When I first arrived in Clemson, I knew nothing of South Carolina history. While my parents were house hunting, the realtor tried to interest us in a historic property. A classic two-story white house with four stately columns that John C Calhoun built for his mistress. We inspected the house - I remember its musty smell and period furniture, the lovely view of the Blue Ridge out back, and my parents evaluation of it as a money sink. Coincidentally, I absorbed the information that John C Calhoun was a locally revered big shot who had once been vice president. I knew he was somehow connected with Thomas Clemson who founded the university I would eventually attend.
A few years later, when I was a Clemson student, I was vaguely aware that the stand of old trees between the ‘Tin Cans’ - the boys dorms - and Sirrine Hall screened an old home called Fort Hill, and perhaps I knew it was build by Calhoun. It wasn’t until the late seventies when I was on a visit with my fiancé and we were looking for a way to pass the time that I toured Fort Hill. I learned then that Thomas Clemson inherited the estate from his father-in-law and deeded it to the State on the condition that it would become the site of an agricultural college. I remember that the Clemson heat illustrated the desirability of having a detached kitchen. Perhaps I absorbed the fact that the cook would have been a slave woman. If I did, I didn’t think about it much. At the time, I was still very clear about being German. My guilt lay with the holocaust, not slavery. If the tour guide mentioned that Fort Hill was a cotton plantation with about 100 slaves, I filed that as ancient history.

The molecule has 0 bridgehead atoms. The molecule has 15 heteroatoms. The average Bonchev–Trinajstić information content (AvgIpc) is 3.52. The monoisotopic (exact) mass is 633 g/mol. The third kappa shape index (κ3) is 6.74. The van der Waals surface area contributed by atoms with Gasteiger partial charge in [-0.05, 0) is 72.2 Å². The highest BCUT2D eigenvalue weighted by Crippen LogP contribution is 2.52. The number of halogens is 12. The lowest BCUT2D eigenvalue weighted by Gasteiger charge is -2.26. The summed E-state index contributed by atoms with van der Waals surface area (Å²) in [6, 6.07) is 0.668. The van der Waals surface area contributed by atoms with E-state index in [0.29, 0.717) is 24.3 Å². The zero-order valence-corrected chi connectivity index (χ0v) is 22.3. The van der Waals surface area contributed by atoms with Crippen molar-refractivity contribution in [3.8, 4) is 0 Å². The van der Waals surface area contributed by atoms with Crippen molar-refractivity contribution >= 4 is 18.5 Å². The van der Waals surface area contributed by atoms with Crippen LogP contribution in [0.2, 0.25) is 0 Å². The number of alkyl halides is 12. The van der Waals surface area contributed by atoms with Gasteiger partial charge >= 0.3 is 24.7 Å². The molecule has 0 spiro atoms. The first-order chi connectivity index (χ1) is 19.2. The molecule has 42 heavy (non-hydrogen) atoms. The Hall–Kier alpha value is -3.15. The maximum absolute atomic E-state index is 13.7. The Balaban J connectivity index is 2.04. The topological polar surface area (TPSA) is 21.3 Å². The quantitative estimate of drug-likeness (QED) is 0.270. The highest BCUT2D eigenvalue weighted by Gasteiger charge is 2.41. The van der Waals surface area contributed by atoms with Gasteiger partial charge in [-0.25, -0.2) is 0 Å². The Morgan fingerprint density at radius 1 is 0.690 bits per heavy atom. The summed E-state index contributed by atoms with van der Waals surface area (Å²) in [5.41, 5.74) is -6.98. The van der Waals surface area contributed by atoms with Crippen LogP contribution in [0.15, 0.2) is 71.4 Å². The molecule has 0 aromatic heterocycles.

I visited Fort Hill again just last week. My husband and I were on a trip to the Blue Ridge Mountains with his oldest daughter and her kids, and they wanted to see the place I’d lived. Clemson was in the grip of a heat wave, and Fort Hill is air-conditioned. I’d been thinking about Calhoun’s legacy for a couple of reasons. One of the largest lakes in the city of Minneapolis is Lake Calhoun - it hadn’t occurred to me that it was named after John C until local activists began a campaign to change its name a few years ago. I learned that Calhoun had been Secretary of War when Fort Snelling, the base white settlers used to colonize the state, was built. And, of course, while we were in South Carolina, the fact that the Emanuel AME church was on Calhoun street was much in the news.
The first thing that greeted us inside the doors of Fort Hill were recently added foam core posters titled “The African-American Experience at Fort Hill.” The tour guide was able to supplement the detailed descriptions of particular sales and purchases of slaves, as well as living conditions and punishments. I asked her where the field hands lived, and she pointed toward the south end of campus. “Do you know where the architecture building is?” I did. “That’s where the field hand cottages were.” I had a sudden revelation. I had spent my college years trucking back and forth between classes on a former cotton plantation, walking past the ghosts of slaves and never had a clue.
The final poster showed a picture taken in 1940 of Mr. Greenlee, a handsome white-haired man who started life as a stable slave. I don’t know if he was the great-grandfather or great-uncle of my classmate Harry, who was our sophomore class president in 1970 and who is now a professor at Howard University.
I’m not sure what to do with the knowledge that my college years were spent oblivious, criss-crossing former cotton fields soaked with slave sweat, feeling no trace of my privilege. How pre-occupied I was with how much I didn’t want to be there. For now, I’d love to be able to call our Minneapolis lake Lake Medoza - Loon Lake in Dakota.
|Ron and his daughter and grandchildren at Fort Hill|